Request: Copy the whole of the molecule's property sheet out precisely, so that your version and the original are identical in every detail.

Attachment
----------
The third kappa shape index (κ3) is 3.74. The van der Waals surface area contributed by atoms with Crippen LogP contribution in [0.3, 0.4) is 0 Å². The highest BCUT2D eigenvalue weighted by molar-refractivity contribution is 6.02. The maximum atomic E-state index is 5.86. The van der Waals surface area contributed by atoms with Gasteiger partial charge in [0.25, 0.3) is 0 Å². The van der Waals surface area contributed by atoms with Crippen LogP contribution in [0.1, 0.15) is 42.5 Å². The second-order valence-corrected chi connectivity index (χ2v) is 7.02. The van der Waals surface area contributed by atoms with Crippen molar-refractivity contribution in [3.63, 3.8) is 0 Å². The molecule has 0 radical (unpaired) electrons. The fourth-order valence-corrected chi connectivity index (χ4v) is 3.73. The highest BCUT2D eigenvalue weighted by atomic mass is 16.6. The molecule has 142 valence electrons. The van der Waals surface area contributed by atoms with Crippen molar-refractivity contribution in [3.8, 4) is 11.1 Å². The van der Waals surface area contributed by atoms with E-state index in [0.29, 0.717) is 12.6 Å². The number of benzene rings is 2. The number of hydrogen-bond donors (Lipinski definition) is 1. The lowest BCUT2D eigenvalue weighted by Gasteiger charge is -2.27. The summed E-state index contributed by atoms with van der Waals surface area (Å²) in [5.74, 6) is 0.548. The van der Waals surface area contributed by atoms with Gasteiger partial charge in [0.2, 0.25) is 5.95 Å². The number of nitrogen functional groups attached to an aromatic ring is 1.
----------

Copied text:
The third kappa shape index (κ3) is 3.74. The van der Waals surface area contributed by atoms with Crippen LogP contribution in [0.3, 0.4) is 0 Å². The highest BCUT2D eigenvalue weighted by molar-refractivity contribution is 6.02. The maximum atomic E-state index is 5.86. The van der Waals surface area contributed by atoms with Gasteiger partial charge in [0.25, 0.3) is 0 Å². The van der Waals surface area contributed by atoms with Crippen LogP contribution in [0.1, 0.15) is 42.5 Å². The second-order valence-corrected chi connectivity index (χ2v) is 7.02. The van der Waals surface area contributed by atoms with Crippen molar-refractivity contribution in [3.63, 3.8) is 0 Å². The molecule has 0 radical (unpaired) electrons. The fourth-order valence-corrected chi connectivity index (χ4v) is 3.73. The highest BCUT2D eigenvalue weighted by atomic mass is 16.6. The molecule has 142 valence electrons. The van der Waals surface area contributed by atoms with Crippen molar-refractivity contribution in [3.8, 4) is 11.1 Å². The van der Waals surface area contributed by atoms with E-state index in [0.29, 0.717) is 12.6 Å². The number of benzene rings is 2. The number of hydrogen-bond donors (Lipinski definition) is 1. The lowest BCUT2D eigenvalue weighted by Gasteiger charge is -2.27. The summed E-state index contributed by atoms with van der Waals surface area (Å²) in [5.74, 6) is 0.548. The van der Waals surface area contributed by atoms with Gasteiger partial charge in [0.2, 0.25) is 5.95 Å². The number of nitrogen functional groups attached to an aromatic ring is 1.